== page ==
BYGONE DAYS: Extension of scheduled area as more disease cases are declared

There was great concern growing across Northern Ireland during this week in 1941 reported the News Letter after two further cases of foot-and-mouth disease had been confirmed on premises near Dungiven in Co Londonderry.

Saturday, 30th January 2021, 12:00 pm

While the new cases lay within the area which had originally been scheduled on account of the outbreak at Eglinton reported on January 16 it marked a further localisation of the infection and thus it had been deemed necessary to extend the scheduled area to include all districts within a radius of 15 miles from premises found to be infected.

The News Letter noted: “The total area now under restriction includes all those districts to the west of the River Bann from the Bann Mouth to the point where the road from McLoughlin’s Corner to Kilrea crosses the river thence to a point touching the town of Desertmartin on the north-west, thence in a south-westerly direction to a point on the Newtownstewart-Omagh railway about five miles south Newtownstewart and thence north-west to Eire border passing just north of Castlederg. The towns of Kilrea and Desertmartin are excluded from the scheduled area.”

The restrictions which had already been announced in regard to the movement of cattle, sheep, goats, other ruminants, swine, carcases, hay, straw and dogs applied to the extended area.

William Maxwell from Downpatrick makes friends with one of the calves at the Northern Ireland Belgian Blue Club's show and sale at the Automart, Portadown, in December 1990. Picture: Randall Mulligan/Farming Life archives

PURCHASE OF PIGS

The News Letter also noted that until further notice live pigs would not be accepted at collecting depots at Kilrea and Maghera.

The collecting depots at Dungiven, Limavady, Londonderry, Victoria Bridge and Coleraine had all previously been closed.

The News Letter reported: “Pigs on farms within the scheduled district, now extended, must not be slaughtered for sale to roll and ham curers nor should pigs be slaughtered on farms outside the scheduled district for delivery to roll and ham curers within that district.”

Michael McGlade with Woodside Goodman, a January 1989 bull which was supreme champion at the Northern Ireland Belgian Blue Club's show and sale at the Automart, Portadown, in December 1990. The bull was exhibited by Woodside Pedigree Stockbreeders of Newtownards. Included is David Workman of the Northern Bank, sponsors of the event. Picture: Randall Mulligan/Farming Life archives

Purchase of fat cattle and sheep at Kilrea, Maghera and Draperstown centres had also been discontinued and all entries for these centres had been cancelled.

As had already been announced in the News Letter the previous Saturday (January 25, 1941) all exports from Eire of cattle, sheep goats and other ruminants, swine and the carcases of such animals were prohibited with effect from Friday, January 24, 1941, as a result of the notification by the Eire Department of Agriculture of an outbreak of foot-and-mouth disease at Coole, Ballycullagh, Co Laois.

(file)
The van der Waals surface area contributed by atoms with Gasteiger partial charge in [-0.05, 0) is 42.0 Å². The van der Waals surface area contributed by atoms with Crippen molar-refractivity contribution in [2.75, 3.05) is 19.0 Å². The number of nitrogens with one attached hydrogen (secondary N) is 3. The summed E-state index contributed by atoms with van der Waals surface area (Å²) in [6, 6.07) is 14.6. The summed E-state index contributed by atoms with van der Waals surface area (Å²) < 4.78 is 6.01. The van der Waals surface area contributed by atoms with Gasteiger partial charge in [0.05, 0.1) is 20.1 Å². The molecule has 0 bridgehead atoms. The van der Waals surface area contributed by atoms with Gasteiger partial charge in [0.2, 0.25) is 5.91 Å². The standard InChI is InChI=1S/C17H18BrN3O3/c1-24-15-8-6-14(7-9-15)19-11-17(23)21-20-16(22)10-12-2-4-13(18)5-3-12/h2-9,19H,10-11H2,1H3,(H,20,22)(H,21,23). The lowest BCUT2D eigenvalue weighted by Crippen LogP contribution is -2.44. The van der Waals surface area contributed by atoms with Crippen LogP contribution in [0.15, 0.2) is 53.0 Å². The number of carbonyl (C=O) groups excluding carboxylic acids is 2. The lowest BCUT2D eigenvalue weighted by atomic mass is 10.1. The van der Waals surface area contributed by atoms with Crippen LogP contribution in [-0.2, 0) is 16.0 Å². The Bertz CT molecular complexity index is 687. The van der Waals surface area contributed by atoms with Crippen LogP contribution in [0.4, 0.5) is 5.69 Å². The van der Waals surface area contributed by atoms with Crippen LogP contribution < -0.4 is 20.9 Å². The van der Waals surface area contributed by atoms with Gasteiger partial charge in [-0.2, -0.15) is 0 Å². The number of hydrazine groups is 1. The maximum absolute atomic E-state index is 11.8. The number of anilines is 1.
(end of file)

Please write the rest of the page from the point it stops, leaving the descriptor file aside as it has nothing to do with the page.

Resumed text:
And in view of the prohibition of the shipment of livestock to Great Britain which followed the confirmation of the outbreak at Coole the arrangements for the purchase of fat cattle and sheep in three Belfast saleyards had been cancelled.

ASSURANCE BY INSPECTOR

The reserve champion, Lawns Fiesta ET, a November 1988 bull exhibited by Glenavy Belgian Blue Herd at the Northern Ireland Belgian Blue Club's show and sale at the Automart, Portadown, in December 1990. At the halter is Robert Johnston. Picture: Randall Mulligan/Farming Life archives

An assurance that as soon as the position warranted the step permits would be issued for the movement of fat cattle and pigs, was given by Mr J G Rhynehart, Inspector for the Ministry of Agriculture, at a meeting of County Derry Committee of Agriculture in Coleraine on Saturday, January 25, 1941, reported the News Letter.

Mr W Jackson, JP, had asked for information on the subject, “in view of the anxiety of the farmers in the county”.

Mr Rhynehart had said he was sure that members would realise the infectious nature of foot-and-mouth disease and the need for the precautions taken by the Ministry.

Mr H E Thompson, MBE, chairman, said he thought that something might be done about “getting away cattle already fattened for the market”.

June Davis from Ballynahinch, with her Belgian Blue at the Northern Ireland Belgian Blue Club's show and sale at the Automart, Portadown, in December 1990. Picture: Randall Mulligan/Farming Life archives

Responding to this query Mr Rhynehart said the ministry was “quite aware of the position in regard to fat cattle and pigs”. He said that he was sure that farmers would bear with the ministry for a few days until the outbreak had been checked.

IN NORTH TYRONE

Meanwhile on Tuesday, January 25, 1941 the News Letter reported that “a good many extra police” had been drafted into Castlederg, Newtownstewart, Plumbridge, Cranagh, Gortin, Sion Mills and Donemana stations to assist in enforcing the regulations made to check the outbreak of foot-and-mouth disease.

The News Letter noted: “They have been drawn from the district of Omagh and the southern stations Co Tyrone. The schedule area includes practically the entire area of North Tyrone and extends to Dunbreen, four miles from Omagh. Owing to the outbreak of foot-and-mouth disease, it has been decided by the Clonleigh Coursing Club to dispense with the February meeting.”